We’re now three years into Malik Monk’s career, and it’s still as volatile as ever. The former Kentucky standout has shown remarkable flashes throughout his career but has never been able to sustain them for any significant period of time. He now enters the final year of his rookie contract having not answered any of the questions he entered the league with.
Charlotte Hornets head coach James Borrego has had high praise for Monk since he took charge of the team in 2018. That didn’t translate into any boost in Monk’s productivity, as he was largely the same player as he was as a rookie. Year three looked similar, though there was a notable bump in his efficiency inside the arc. Beyond that, he was still the same player—capable of erupting for scoring outbursts in a couple games and then going MIA for weeks after.
Through January 13th, Malik Monk averaged 8.2 points, 2.6 rebounds, and 2.0 assists per game, while shooting 42.2% from the field, 25.7% from three, and 79.2% from the free throw line. Those numbers are pretty much in line with the first two years of his career. He was essentially the same player he had always been.
On January 12th, Monk played seven minutes and fifteen seconds in a loss to the Suns, the fewest minutes he had played in a game all season. The next night against the Trail Blazers, he played seven minutes and 45 seconds. On January 15th against the Nuggets, he didn’t play—a DNP-CD.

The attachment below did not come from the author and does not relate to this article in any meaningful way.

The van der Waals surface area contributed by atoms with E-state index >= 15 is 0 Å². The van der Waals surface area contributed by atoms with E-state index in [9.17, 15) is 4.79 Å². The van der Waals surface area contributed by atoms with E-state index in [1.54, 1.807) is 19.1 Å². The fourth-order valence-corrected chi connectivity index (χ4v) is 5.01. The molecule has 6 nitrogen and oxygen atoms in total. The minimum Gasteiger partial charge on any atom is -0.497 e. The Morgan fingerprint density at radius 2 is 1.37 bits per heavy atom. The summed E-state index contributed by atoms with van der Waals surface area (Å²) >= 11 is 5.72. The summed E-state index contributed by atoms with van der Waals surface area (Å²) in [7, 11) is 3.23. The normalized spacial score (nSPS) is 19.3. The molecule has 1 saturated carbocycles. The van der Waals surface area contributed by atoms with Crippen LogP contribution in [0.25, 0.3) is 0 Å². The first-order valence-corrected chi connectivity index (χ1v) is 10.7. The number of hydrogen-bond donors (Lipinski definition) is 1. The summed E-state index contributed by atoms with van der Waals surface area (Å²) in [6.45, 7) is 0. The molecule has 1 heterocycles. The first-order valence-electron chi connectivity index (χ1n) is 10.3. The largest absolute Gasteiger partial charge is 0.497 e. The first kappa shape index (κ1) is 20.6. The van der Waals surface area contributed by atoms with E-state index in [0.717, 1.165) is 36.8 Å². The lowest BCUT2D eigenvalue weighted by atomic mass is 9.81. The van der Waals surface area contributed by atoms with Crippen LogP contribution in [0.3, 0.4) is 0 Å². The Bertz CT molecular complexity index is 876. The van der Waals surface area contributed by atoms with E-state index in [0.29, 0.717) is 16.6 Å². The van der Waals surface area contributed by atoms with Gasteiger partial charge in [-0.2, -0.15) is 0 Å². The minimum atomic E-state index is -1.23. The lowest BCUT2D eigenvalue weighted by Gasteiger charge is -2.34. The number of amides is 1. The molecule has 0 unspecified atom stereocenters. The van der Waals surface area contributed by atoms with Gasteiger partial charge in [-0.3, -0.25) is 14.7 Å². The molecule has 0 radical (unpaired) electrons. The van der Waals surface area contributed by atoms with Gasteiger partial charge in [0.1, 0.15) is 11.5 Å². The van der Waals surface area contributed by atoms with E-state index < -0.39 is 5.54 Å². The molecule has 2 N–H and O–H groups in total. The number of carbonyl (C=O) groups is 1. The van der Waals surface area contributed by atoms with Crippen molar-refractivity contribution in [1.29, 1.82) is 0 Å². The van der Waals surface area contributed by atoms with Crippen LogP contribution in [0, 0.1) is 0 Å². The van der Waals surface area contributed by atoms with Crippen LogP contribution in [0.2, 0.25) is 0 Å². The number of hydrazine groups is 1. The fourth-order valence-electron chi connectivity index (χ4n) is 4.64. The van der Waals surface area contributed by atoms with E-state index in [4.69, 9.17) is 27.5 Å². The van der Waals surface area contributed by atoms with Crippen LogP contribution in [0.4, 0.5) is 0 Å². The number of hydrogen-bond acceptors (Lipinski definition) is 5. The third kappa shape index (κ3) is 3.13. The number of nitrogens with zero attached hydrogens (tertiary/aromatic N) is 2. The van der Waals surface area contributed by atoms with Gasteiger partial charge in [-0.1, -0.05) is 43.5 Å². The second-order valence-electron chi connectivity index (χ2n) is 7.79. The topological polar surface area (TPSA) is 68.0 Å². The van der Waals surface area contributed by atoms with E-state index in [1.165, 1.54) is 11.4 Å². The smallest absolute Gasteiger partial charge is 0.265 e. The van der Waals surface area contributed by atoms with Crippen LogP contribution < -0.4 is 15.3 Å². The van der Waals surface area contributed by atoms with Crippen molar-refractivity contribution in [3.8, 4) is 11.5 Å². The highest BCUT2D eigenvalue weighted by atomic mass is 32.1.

That benching seemed to make something click. Monk received his normal allocation of minutes against his former head coach Steve Clifford and the Orlando Magic and dropped 20 points on them. The next game saw him drop 31 on the Bucks in Paris. In the 13 games after his benching, Monk averaged 17.0 points, 3.6 rebounds, and 2.5 assists while shooting 45.7% from the field, 25.0% from three, and 85.1% from the free throw line. This was the Malik Monk Hornets fans had been waiting for since he was drafted.
And then he got popped for failing the NBA’s drug policy for “substances of abuse.” We don’t know what it was for, and we probably never will, but it put a halt to the best stretch of Malik Monk’s career.
Now the season is over, and there’s no way to know whether that 13 game stretch was switch being flipped or if it was just another flash in the pan. It’s easy to be excited about those 13 games, but we can’t ignore the 42 that proceeded it (we saw how hype over a 13 game sample translated for Dwayne Bacon). There’s also reason to be concerned about the violations of the league’s drug policy and if that will put any burden on the rest of his career, both off the court and on.
In short, Monk’s 2019-20 season was much like the rest of his career—exciting at times but confounding more often than not.
Final Grade: C
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